Most of us live our lives quite happily without having to cope with the nonsense which afflicts civil servants and local authority employees. We are rational. We are not terrified of facing up to reality just because to do so may offend “minorities”. But others are different from us. They spend every waking moment worrying about whether they are being “incorrect”. They live in terror of being accused of upsetting those minorities. As a result, they adopt barmy theories, most of which assume that the rest of us, the sane, are very bad people. Continue reading
I must enter an immediate caveat: I am baffled by modern technology. I listen with enormous admiration to my friends, some of them even as old as I am, as they speak with terrifying confidence about the extraordinary things they can do with the internet and with things which they call “apps”. But, long ago, I accepted that all that sort of thing was beyond me. I muddle along reasonably happily, but I know there is an amazing new world out there which will for ever be closed to me.
Nevertheless, I have made a real effort to understand what it is that has made our Home Secretary incandescent with rage about one of those apps. Let me first try to set out the facts (I may have got them all wrong but I don’t think I have).
There is a piece of software known as What’s App. It enables its users to send messages over the internet to their pals which can’t be intercepted by anyone else, not by crooks, not by the state and not even by the company (I think it may be Facebook) which created the device. On the whole, it sounds like rather a good thing. In these days when most communications over the internet can be hacked by criminals it strikes me that we should be pleased there is now a way of sending messages which is safe. Continue reading
Poor old Heseltine has told us that Brexit means Germany has now won the last war.
Ukip is tearing itself apart as it finds that not everyone thinks only people born in Britain should be allowed to live here. Continue reading
Yesterday my gigantically intelligent, charming and attractive niece, Livvy Utley, found herself locked into Parliament for many hours as a result of the murder, in and near to the Parliamentary estate, of three innocent people by a deranged criminal. Livvy, I should explain, works for an MP.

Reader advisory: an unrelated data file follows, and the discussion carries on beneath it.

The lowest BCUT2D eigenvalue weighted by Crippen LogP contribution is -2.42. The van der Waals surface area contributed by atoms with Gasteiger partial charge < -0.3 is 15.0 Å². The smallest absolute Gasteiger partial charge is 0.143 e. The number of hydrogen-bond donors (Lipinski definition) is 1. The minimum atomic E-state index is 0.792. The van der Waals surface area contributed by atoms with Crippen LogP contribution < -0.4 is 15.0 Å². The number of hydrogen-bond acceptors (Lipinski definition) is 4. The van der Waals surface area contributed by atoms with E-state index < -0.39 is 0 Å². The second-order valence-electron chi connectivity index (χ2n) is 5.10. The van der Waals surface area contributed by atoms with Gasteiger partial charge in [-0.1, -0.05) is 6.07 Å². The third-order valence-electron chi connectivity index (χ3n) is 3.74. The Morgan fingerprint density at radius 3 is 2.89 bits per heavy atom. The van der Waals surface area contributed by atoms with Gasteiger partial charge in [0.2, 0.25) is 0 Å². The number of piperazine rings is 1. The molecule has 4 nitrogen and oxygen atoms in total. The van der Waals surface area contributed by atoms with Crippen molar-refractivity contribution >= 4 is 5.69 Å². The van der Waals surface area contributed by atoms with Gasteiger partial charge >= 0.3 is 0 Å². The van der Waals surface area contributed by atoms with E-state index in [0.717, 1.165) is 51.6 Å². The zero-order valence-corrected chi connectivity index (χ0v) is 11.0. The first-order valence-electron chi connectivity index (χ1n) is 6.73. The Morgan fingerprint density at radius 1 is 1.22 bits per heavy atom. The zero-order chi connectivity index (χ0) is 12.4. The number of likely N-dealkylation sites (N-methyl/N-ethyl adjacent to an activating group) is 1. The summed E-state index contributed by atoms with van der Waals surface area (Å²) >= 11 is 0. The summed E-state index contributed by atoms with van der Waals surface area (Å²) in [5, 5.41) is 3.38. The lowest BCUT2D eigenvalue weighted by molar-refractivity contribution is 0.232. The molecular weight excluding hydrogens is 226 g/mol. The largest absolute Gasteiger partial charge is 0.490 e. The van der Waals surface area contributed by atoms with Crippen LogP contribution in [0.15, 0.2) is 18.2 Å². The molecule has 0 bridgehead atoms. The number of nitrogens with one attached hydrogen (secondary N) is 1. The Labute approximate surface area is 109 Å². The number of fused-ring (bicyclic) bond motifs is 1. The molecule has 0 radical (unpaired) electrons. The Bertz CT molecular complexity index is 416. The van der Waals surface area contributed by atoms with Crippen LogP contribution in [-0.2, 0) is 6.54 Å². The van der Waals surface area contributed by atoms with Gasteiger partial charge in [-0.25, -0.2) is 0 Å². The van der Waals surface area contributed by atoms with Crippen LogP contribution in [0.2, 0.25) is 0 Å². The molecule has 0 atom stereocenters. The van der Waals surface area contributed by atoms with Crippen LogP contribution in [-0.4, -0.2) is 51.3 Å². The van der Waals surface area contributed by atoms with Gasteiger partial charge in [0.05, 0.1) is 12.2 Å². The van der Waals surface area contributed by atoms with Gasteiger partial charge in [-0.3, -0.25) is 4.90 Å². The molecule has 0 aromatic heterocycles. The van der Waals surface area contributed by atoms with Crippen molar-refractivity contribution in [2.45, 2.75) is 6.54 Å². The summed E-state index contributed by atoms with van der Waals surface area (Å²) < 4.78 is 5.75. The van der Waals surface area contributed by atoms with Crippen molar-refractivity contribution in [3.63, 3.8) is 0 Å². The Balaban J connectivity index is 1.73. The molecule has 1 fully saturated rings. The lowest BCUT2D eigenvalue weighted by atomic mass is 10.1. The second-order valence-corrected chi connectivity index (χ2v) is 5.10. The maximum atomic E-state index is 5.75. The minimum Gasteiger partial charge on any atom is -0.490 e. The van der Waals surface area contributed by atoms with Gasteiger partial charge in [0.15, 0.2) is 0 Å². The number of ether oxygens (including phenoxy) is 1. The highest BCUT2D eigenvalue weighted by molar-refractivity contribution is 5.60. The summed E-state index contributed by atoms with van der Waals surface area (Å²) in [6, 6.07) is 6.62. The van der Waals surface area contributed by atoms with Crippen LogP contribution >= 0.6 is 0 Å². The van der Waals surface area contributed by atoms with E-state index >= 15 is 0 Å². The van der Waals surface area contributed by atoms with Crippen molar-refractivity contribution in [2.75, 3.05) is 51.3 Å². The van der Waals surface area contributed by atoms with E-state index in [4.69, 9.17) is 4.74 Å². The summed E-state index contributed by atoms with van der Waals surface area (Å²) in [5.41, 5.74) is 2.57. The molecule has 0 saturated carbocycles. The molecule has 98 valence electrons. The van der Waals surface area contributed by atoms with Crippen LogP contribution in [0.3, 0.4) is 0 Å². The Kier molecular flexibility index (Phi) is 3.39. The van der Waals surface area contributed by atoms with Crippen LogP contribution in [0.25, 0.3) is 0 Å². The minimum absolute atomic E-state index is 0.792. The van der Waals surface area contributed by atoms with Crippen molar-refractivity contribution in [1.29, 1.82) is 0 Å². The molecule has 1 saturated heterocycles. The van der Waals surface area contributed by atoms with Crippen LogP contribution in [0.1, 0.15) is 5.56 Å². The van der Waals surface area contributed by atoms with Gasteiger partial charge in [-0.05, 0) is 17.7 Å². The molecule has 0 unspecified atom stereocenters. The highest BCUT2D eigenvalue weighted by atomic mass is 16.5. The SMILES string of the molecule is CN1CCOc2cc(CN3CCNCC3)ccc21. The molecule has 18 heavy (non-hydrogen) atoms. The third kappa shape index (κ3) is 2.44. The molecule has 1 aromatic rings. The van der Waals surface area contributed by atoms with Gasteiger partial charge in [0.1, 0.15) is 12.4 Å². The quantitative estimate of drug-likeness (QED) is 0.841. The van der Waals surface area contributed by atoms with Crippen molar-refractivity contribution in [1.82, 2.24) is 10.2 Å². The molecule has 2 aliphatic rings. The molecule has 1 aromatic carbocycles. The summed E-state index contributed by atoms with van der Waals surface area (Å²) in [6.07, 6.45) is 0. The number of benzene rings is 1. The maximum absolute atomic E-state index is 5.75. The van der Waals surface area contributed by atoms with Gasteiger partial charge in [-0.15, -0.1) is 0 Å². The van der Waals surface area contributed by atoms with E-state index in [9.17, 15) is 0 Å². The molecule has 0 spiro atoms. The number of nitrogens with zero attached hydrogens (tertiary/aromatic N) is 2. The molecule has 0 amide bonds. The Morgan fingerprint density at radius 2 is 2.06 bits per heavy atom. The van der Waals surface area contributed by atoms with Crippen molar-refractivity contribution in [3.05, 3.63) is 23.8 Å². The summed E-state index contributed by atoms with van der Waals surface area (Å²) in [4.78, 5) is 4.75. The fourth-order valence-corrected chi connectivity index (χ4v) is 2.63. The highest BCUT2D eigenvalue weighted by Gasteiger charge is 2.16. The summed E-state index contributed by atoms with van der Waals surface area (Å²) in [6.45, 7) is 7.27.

Thirty eight years ago next week I was working for an MP in the House of Commons when INLA killed Airey Neave MP by planting a bomb in his car. The bomb exploded as he drove the car up the ramp from the Commons underground car park. By chance, I was making my way to the car park when the bomb went off. I was one of the first people on the scene. I hasten to say that I did nothing at all heroic. Indeed, I knew there was nothing I could do except watch the emergency services rush into action. Continue reading
A few years ago we were gathered round the television to watch the Boat Race. I explained to the children that we supported Cambridge. The boats set off. The children and I cheered for Cambridge. Then, about five minutes into the race (that is usually when it becomes clear which crew will win), Oxford pulled ahead. One of my sons, aged about five, suddenly changed his allegiance. From being a confirmed Cambridge man he became, in a split second, a fanatical Oxford supporter. That was not altogether surprising. His approach to sport was always to be on the winning side. But most of us, of course, tend to be rather more loyal.
I have always supported Cambridge. It’s not that I went there. It’s just that my father did, and therefore there was no question as to which shade of blue I should be. Many British people commit themselves to either Oxford or Cambridge with no family connection to either university. But that doesn’t weaken their support for one or the other. Continue reading
I wonder if other parents of modern teenagers have this problem.
As our delightful children were growing up we had to live with their tiresome food fads. The oldest, from a very early age, insisted that she could only eat pasta. Number two wasn’t too bad. He always loved meat (unless there were any fancy sauces). Offal, obviously, was out of the question. Funnily enough, the youngest went through quite a healthy stage of being prepared to be daring and eat such dangerous things as shellfish, but he soon learned that he was letting the side down and had to insist on nursery food.
I always assumed that, once they became teenagers, they would discover good food. How wrong I was. Continue reading
George Osborne has come in for a lot of flack for accepting the post of editor of the Evening Standard while remaining an MP. Those who think MPs should be social workers, devoting all their time to sorting out their constituents’ complaints about the local council, are, not surprisingly, infuriated that Mr Osborne has taken the job. But I doubt whether his new responsibilities will stop him doing the real work of an MP. Continue reading
Will the Scottish people, so cross at being required to lose all those lovely EU subsidies (even though they are almost certain to be replicated by the UK government), cut off their noses to spite their faces by voting to deprive themselves, at the same time, of the even greater English subsidies? Nicola Sturgeon apparently thinks they will. Continue reading
Arron Banks is to establish a new party. Best of luck with that, UKIP became a one trick pony with an ineffectual leadership. The title “Patriotic Alliance” is being touted, I hope it is not going to become a refuge for flag waving xenophobic types.